Call for Papers
Not only the traditional economic theory of the firm, but also the sociological and business theories of organization refer to the ‘Betrieb’ as a corporate actor. This is a simplistic assumption that is often justified – also against better knowledge e.g. in old and new institutionalist organization theory, contract or decision theory perspectives or even systems theory approaches – with regard to empirical research. The simplification is strengthened further by the assumption that corporate actors – like individual actors – pursue goals, develop strategies and – like persons – have attitudes and opinions.
To illustrate this with an example: In Germany, not only corporations but also establishments act as legal entities. German collective labor law operates on the level of establishments where works councils are elected and co-determination takes place. Accordingly, the central subject-matter of the field of Business Administration is defined as the “Betrieb” (the establishment) as a corporate actor.
One particular challenge of empirical research is to delimit its survey units. While the idea of firms and organizations as corporate actors is used internationally, empirical investigations fall back on legal concepts such as firm, establishment or employer, which are neither uniformly defined beyond national legal classifications nor identical with organizational theory categories. Thus defining the ‘Betrieb’ as corporate actor constitutes both an empirical and theoretical challenge involving economic, business, sociological and also judicial theories.
With our workshop “The ‘Betrieb’ as Corporate Actor – Theoretical and Empirical Challenges”, we aim to discuss and partially answer the following questions and share ideas and concepts on how to treat these problems in our research. The notion of corporate actor appeals to (a) the sociological and political analysis of organizations, (b) the concept of the legal person’s rights to make decisions and take action, (c) the normative problem of whether establishments should be seen as ends from a welfare-economic perspective or merely as means of individual actors, and (d) the methodological need to differentiate between the unit of analysis and the survey unit.
In order to explore the subject further and to disentangle the various meanings which the notion of “corporate actor” takes on, we will discuss the following questions (not a comprehensive list) from a theoretical as well as a methodological perspective:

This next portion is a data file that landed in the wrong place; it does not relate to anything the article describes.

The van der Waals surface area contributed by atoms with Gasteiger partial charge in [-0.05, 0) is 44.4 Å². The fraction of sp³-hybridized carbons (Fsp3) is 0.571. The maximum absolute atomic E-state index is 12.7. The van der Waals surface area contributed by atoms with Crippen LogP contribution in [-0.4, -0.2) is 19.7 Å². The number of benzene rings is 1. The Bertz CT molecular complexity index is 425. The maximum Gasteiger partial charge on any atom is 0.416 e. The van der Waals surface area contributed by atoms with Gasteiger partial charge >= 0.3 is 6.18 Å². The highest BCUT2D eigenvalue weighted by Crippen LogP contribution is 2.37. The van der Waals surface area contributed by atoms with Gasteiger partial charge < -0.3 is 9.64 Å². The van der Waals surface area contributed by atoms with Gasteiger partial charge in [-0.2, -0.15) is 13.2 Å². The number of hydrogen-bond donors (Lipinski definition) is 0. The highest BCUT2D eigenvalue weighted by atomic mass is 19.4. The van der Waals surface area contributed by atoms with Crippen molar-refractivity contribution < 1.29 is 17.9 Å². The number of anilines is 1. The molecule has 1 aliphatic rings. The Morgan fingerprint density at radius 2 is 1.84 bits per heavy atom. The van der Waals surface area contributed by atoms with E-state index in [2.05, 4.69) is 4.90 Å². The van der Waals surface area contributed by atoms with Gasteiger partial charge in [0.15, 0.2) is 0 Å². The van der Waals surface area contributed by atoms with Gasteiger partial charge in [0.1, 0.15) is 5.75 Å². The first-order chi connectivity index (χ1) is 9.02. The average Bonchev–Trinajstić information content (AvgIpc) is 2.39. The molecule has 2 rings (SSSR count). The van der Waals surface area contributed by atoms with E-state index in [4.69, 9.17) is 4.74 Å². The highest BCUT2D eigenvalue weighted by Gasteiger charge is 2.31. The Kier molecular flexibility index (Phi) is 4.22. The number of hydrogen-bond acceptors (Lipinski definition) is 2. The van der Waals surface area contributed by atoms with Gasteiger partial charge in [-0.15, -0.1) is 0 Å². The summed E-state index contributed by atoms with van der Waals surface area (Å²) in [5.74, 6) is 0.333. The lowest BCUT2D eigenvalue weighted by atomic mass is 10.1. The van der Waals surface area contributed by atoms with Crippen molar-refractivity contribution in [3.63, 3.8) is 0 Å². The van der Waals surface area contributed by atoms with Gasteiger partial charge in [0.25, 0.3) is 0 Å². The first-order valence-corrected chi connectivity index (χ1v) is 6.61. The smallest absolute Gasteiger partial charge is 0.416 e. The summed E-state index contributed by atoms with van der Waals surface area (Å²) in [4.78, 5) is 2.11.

- Visibility and appearance
How does an organization become (in)visible as a corporate actor? When do we indeed observe a corporate actor and corporate actions and decision results, and when do we only monitor individual actors but mistakenly interpret their opinions, attitudes and stance as that of corporate actors?
How do corporate actors decide and form preferences? What do we know about the decision-making processes and their results that makes us confident enough to talk and think of corporate actors as homogeneous decision units? How do we get valid information that reflect corporate decisions?
- Internal structures
What elements of the internal structure of the corporate actor – for example with regard to formal work teams, informal teams, social groups, hierarchical levels, to algorithms and AI, to stewards and agents, to actors in industrial relations and collective labor law – are important for our decisions how to treat corporate actors in research? Which theories may bridge the gap between individual and collective actors? Which elements of these theories may help us to better inform our empirical research related to corporate actors?
- Accounting and responsibilities
On what basis can actions and results of actions be attributed to corporate actors? What possibilities are associated with this for the internal and external control of organizations and the rules for the distribution of results of actions?
- Erosion of corporate entities
What do we know about the erosion or invigoration of corporate actors? Digitalization and globalization have strengthened networks and dissolved boundaries of firms and establishments as well as hierarchies: What qualifies corporate actors in times of boundaryless corporations?
Answers to all these questions also have to be considered under the current conditions of the Covid-19 pandemic. Acceptance and practice of home office and teleworking has increased, thereby changing the visibility and appearance of the organizations as well as decision-making processes and internal structures. While this seems to further contribute to the erosion of corporate entities, the dependence on global value chains has been called into question.